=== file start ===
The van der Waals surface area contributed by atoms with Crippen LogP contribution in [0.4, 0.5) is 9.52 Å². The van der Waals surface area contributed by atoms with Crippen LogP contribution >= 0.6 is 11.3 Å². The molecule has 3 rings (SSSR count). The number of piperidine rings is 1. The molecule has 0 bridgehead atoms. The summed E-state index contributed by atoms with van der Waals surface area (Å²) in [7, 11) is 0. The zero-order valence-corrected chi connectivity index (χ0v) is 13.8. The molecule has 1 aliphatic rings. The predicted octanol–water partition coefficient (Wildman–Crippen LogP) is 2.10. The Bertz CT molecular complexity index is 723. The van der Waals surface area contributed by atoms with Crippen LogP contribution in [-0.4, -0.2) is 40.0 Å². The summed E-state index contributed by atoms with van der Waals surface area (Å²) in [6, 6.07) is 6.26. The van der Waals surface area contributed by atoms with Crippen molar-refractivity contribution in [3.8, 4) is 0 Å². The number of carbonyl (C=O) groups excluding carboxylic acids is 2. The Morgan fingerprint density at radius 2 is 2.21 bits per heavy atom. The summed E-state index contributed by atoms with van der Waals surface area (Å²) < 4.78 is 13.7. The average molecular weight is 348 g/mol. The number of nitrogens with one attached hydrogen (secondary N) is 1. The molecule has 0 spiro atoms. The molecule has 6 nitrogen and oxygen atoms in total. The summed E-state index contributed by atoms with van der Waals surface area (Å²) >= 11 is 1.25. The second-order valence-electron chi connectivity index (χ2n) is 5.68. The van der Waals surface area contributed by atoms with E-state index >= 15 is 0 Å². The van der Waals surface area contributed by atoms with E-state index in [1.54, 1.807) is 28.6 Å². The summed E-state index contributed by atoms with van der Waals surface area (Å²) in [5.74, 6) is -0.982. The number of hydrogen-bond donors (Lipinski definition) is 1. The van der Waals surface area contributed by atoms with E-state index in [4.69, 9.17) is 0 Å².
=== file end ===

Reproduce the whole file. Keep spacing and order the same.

The van der Waals surface area contributed by atoms with Crippen LogP contribution in [0.4, 0.5) is 9.52 Å². The van der Waals surface area contributed by atoms with Crippen LogP contribution >= 0.6 is 11.3 Å². The molecule has 3 rings (SSSR count). The number of piperidine rings is 1. The molecule has 0 bridgehead atoms. The summed E-state index contributed by atoms with van der Waals surface area (Å²) in [7, 11) is 0. The zero-order valence-corrected chi connectivity index (χ0v) is 13.8. The molecule has 1 aliphatic rings. The predicted octanol–water partition coefficient (Wildman–Crippen LogP) is 2.10. The Bertz CT molecular complexity index is 723. The van der Waals surface area contributed by atoms with Crippen LogP contribution in [-0.4, -0.2) is 40.0 Å². The summed E-state index contributed by atoms with van der Waals surface area (Å²) in [6, 6.07) is 6.26. The van der Waals surface area contributed by atoms with Crippen molar-refractivity contribution in [3.8, 4) is 0 Å². The number of carbonyl (C=O) groups excluding carboxylic acids is 2. The Morgan fingerprint density at radius 2 is 2.21 bits per heavy atom. The summed E-state index contributed by atoms with van der Waals surface area (Å²) < 4.78 is 13.7. The average molecular weight is 348 g/mol. The number of nitrogens with one attached hydrogen (secondary N) is 1. The molecule has 0 spiro atoms. The molecule has 6 nitrogen and oxygen atoms in total. The summed E-state index contributed by atoms with van der Waals surface area (Å²) >= 11 is 1.25. The second-order valence-electron chi connectivity index (χ2n) is 5.68. The van der Waals surface area contributed by atoms with E-state index >= 15 is 0 Å². The van der Waals surface area contributed by atoms with E-state index in [1.54, 1.807) is 28.6 Å². The summed E-state index contributed by atoms with van der Waals surface area (Å²) in [5.74, 6) is -0.982. The number of hydrogen-bond donors (Lipinski definition) is 1. The van der Waals surface area contributed by atoms with E-state index in [4.69, 9.17) is 0 Å².